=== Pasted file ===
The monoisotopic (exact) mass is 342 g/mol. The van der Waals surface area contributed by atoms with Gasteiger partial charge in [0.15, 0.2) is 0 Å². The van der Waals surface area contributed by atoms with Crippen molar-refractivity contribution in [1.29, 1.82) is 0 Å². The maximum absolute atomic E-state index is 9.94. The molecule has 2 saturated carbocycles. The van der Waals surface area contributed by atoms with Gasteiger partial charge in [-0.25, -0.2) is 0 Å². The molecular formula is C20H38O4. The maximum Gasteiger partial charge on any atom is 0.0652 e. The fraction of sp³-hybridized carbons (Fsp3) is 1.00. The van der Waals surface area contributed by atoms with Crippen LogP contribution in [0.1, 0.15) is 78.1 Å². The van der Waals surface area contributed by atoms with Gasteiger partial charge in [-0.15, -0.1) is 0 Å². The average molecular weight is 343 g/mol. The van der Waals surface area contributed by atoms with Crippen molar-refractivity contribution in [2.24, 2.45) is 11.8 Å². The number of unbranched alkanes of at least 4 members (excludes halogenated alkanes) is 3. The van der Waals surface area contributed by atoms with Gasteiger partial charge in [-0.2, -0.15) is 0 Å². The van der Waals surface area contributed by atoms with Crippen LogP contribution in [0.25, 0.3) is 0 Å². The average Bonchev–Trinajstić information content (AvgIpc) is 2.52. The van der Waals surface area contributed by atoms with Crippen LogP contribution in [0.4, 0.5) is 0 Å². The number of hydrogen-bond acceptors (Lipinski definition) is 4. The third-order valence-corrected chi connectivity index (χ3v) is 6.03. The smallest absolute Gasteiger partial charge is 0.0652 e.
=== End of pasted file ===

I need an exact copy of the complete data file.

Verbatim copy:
The monoisotopic (exact) mass is 342 g/mol. The van der Waals surface area contributed by atoms with Gasteiger partial charge in [0.15, 0.2) is 0 Å². The van der Waals surface area contributed by atoms with Crippen molar-refractivity contribution in [1.29, 1.82) is 0 Å². The maximum absolute atomic E-state index is 9.94. The molecule has 2 saturated carbocycles. The van der Waals surface area contributed by atoms with Gasteiger partial charge in [-0.25, -0.2) is 0 Å². The molecular formula is C20H38O4. The maximum Gasteiger partial charge on any atom is 0.0652 e. The fraction of sp³-hybridized carbons (Fsp3) is 1.00. The van der Waals surface area contributed by atoms with Crippen LogP contribution in [0.1, 0.15) is 78.1 Å². The van der Waals surface area contributed by atoms with Gasteiger partial charge in [-0.15, -0.1) is 0 Å². The average molecular weight is 343 g/mol. The van der Waals surface area contributed by atoms with Crippen molar-refractivity contribution in [2.24, 2.45) is 11.8 Å². The number of unbranched alkanes of at least 4 members (excludes halogenated alkanes) is 3. The van der Waals surface area contributed by atoms with Gasteiger partial charge in [-0.2, -0.15) is 0 Å². The van der Waals surface area contributed by atoms with Crippen LogP contribution in [0.25, 0.3) is 0 Å². The average Bonchev–Trinajstić information content (AvgIpc) is 2.52. The van der Waals surface area contributed by atoms with Crippen LogP contribution in [0.4, 0.5) is 0 Å². The number of hydrogen-bond acceptors (Lipinski definition) is 4. The third-order valence-corrected chi connectivity index (χ3v) is 6.03. The smallest absolute Gasteiger partial charge is 0.0652 e.